Governor Sam Brownback and his political allies may take victory laps for their primary election successes. However, their quest to remove any legislative check on the Brownback agenda must clear one remaining hurdle. Democrats will be contesting Republicans in 31 of 40 senate seats and are on the ballot in 89 of 125 house districts in the November general elections.
Republicans have a substantial head start. Nine Republican state senator candidates and 36 Republican house candidates have a free ride, that is, no opposition in November; only six House Democrats have no opposition.
Republicans also have the advantage of incumbency. In contested senate races, Republicans will field 19 incumbents, 12 senate incumbents plus seven house incumbents who won senate primaries; Democrats will field eight. In contested house races, Republicans will field 51 incumbents, Democrats 27.
On top of all this, the chief enforcer for Brownback’s agenda, the Kansas Chamber of Commerce, demonstrated extraordinary clout in primary races and will weigh in heavily for Republican candidates. In contested senate primaries in which Republican moderates squared off against Chamber-backed opponents, Chamber candidates won15 of 19 races, including the defeat of seven incumbents. In contested Republican House primaries, Chamber-endorsed candidates won 35 of 48 races. The Chamber endorsed no Democratic candidates.
Further, Brownback and his allies will likely place a heavy drag on Democrats by making the campaigns more about Obama, Obamacare, same-sex marriage, and the like, instead of the Brownback agenda.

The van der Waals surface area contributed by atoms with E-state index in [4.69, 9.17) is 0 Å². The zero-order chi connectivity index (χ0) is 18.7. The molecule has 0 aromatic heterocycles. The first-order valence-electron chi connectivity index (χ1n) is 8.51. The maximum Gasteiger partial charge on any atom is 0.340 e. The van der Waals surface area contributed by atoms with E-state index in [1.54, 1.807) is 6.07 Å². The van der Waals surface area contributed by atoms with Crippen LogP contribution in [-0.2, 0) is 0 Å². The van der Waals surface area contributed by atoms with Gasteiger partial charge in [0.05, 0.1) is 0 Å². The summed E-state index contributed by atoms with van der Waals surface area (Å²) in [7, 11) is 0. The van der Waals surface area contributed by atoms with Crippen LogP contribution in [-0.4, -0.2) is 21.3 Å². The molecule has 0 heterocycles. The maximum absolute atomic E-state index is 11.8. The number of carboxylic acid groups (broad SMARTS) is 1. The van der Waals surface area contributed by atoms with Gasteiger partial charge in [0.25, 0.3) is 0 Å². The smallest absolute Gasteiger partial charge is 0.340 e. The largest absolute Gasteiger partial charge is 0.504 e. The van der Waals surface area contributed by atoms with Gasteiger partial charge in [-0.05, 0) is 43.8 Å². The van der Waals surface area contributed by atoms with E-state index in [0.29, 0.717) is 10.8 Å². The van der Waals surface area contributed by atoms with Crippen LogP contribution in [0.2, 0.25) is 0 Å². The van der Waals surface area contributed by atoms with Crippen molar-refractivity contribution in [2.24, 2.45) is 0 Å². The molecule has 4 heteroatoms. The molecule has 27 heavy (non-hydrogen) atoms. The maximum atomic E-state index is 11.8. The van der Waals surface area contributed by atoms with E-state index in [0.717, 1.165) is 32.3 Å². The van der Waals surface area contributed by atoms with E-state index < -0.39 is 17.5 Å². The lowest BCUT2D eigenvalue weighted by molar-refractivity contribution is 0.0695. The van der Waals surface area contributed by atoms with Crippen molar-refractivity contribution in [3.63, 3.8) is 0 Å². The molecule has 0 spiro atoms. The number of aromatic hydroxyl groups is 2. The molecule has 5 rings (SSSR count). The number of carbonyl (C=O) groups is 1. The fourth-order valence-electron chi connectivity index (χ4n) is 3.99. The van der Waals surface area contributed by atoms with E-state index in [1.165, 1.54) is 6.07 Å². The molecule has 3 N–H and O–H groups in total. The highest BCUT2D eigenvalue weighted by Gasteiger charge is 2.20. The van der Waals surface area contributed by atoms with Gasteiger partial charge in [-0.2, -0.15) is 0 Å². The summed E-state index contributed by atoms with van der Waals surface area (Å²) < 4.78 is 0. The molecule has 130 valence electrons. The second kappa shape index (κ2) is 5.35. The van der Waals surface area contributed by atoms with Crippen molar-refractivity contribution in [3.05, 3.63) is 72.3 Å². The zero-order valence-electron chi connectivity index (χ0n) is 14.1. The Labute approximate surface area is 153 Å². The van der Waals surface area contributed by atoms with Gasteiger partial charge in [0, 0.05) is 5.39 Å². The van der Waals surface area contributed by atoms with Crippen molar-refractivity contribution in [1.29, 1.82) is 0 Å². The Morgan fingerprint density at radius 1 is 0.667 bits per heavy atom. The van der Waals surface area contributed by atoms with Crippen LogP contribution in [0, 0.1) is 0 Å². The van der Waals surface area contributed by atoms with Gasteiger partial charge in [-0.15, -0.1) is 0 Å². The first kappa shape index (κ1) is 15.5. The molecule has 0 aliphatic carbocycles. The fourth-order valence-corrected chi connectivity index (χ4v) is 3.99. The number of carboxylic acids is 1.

Against these odds, can Democrats realistically expect to succeed in November and place a legislative check on Brownback in January? Assuming a small number of independent Republicans would join them, Democratic candidates would have to prevail in no less than 14 of 31 senate races or 35 of 89 house races to block legislation.
A tall order, indeed unlikely, but not insurmountable. A number of factors make general election politics this year more fluid and less predictable.
First, with a presidential election this November, voter turnout can be expected to triple, from 23 percent in August to 72 percent in November, and as a result, an additional 900,000 Kansans will be voting in the general election. The good news for Democrats is that more of those voting will be Democrats and independents, who together make up 56 percent of the electorate; the good news for Republicans is that their voters are still more likely to show up at the polls and vote than are Democrats and independents.
Second, the Brownback agenda fared well in Republican primary contests, due in part to his 53 percent approval rating among registered Republicans. The governor and his allies will find much tougher sailing among Democrats and independents who disapprove of the governor’s job performance by slightly more than 60 percent.
Third, the big question is what moderate Republicans will do. Their candidates were hammered by Brownback and his allies in the primary election. Many moderates were told flatly they did not belong in the Republican Party and should get out. Even though senate moderates took a shellacking in the primaries, they still garnered on average 46 percent of the vote in primary contests against Chamber-backed opponents. Will those moderate Republican voters return to the party fold or be inclined to consider a Democratic alternative?
Moderate Republican voters may look for cues from their leaders, both those still standing after the primary and those who are not. In the aftermath of the primary those voices have been silent for the most part.
It is Labor Day weekend, and in two short months nearly 1.3 million Kansas voters are expected to show up at the polls and determine whether the Brownback agenda clears its final hurdle.
Flentje is a professor at Wichita State University.